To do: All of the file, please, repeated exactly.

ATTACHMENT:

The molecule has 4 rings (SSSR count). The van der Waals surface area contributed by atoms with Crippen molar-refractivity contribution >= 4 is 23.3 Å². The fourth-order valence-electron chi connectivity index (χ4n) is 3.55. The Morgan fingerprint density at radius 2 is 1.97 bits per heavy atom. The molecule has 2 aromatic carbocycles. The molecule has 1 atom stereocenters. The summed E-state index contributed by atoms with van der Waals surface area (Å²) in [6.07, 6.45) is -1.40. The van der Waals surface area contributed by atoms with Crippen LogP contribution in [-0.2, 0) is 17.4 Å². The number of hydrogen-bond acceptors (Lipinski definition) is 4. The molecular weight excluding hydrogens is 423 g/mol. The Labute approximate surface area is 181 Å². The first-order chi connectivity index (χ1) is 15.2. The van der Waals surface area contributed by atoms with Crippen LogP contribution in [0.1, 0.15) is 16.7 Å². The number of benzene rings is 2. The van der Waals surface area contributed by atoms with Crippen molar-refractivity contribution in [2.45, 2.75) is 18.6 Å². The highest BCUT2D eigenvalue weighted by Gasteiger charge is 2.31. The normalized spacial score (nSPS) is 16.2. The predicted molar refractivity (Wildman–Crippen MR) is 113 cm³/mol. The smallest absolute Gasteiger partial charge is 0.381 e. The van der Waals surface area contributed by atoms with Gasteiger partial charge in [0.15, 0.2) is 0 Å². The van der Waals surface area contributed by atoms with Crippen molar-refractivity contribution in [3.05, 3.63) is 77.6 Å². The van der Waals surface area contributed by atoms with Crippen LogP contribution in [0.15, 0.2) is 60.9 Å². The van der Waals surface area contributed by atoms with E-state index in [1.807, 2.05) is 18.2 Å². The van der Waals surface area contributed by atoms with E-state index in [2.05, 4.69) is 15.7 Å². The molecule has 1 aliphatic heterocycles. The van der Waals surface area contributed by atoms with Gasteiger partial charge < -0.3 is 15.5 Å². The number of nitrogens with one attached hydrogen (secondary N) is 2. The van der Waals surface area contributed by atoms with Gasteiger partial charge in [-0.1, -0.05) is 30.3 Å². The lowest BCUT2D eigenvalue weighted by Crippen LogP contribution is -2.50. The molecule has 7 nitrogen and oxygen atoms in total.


The molecule has 4 rings (SSSR count). The van der Waals surface area contributed by atoms with Crippen molar-refractivity contribution >= 4 is 23.3 Å². The fourth-order valence-electron chi connectivity index (χ4n) is 3.55. The Morgan fingerprint density at radius 2 is 1.97 bits per heavy atom. The molecule has 2 aromatic carbocycles. The molecule has 1 atom stereocenters. The summed E-state index contributed by atoms with van der Waals surface area (Å²) in [6.07, 6.45) is -1.40. The van der Waals surface area contributed by atoms with Crippen LogP contribution in [-0.2, 0) is 17.4 Å². The number of hydrogen-bond acceptors (Lipinski definition) is 4. The molecular weight excluding hydrogens is 423 g/mol. The Labute approximate surface area is 181 Å². The first-order chi connectivity index (χ1) is 15.2. The van der Waals surface area contributed by atoms with Crippen LogP contribution in [0.1, 0.15) is 16.7 Å². The number of benzene rings is 2. The van der Waals surface area contributed by atoms with Crippen molar-refractivity contribution in [2.45, 2.75) is 18.6 Å². The highest BCUT2D eigenvalue weighted by Gasteiger charge is 2.31. The normalized spacial score (nSPS) is 16.2. The predicted molar refractivity (Wildman–Crippen MR) is 113 cm³/mol. The smallest absolute Gasteiger partial charge is 0.381 e. The van der Waals surface area contributed by atoms with Gasteiger partial charge in [0.15, 0.2) is 0 Å². The van der Waals surface area contributed by atoms with Crippen molar-refractivity contribution in [3.05, 3.63) is 77.6 Å². The van der Waals surface area contributed by atoms with Crippen LogP contribution in [0.15, 0.2) is 60.9 Å². The van der Waals surface area contributed by atoms with E-state index in [1.807, 2.05) is 18.2 Å². The van der Waals surface area contributed by atoms with E-state index in [2.05, 4.69) is 15.7 Å². The molecule has 1 aliphatic heterocycles. The van der Waals surface area contributed by atoms with Gasteiger partial charge < -0.3 is 15.5 Å². The number of nitrogens with one attached hydrogen (secondary N) is 2. The van der Waals surface area contributed by atoms with Gasteiger partial charge in [-0.1, -0.05) is 30.3 Å². The lowest BCUT2D eigenvalue weighted by Crippen LogP contribution is -2.50. The molecule has 7 nitrogen and oxygen atoms in total.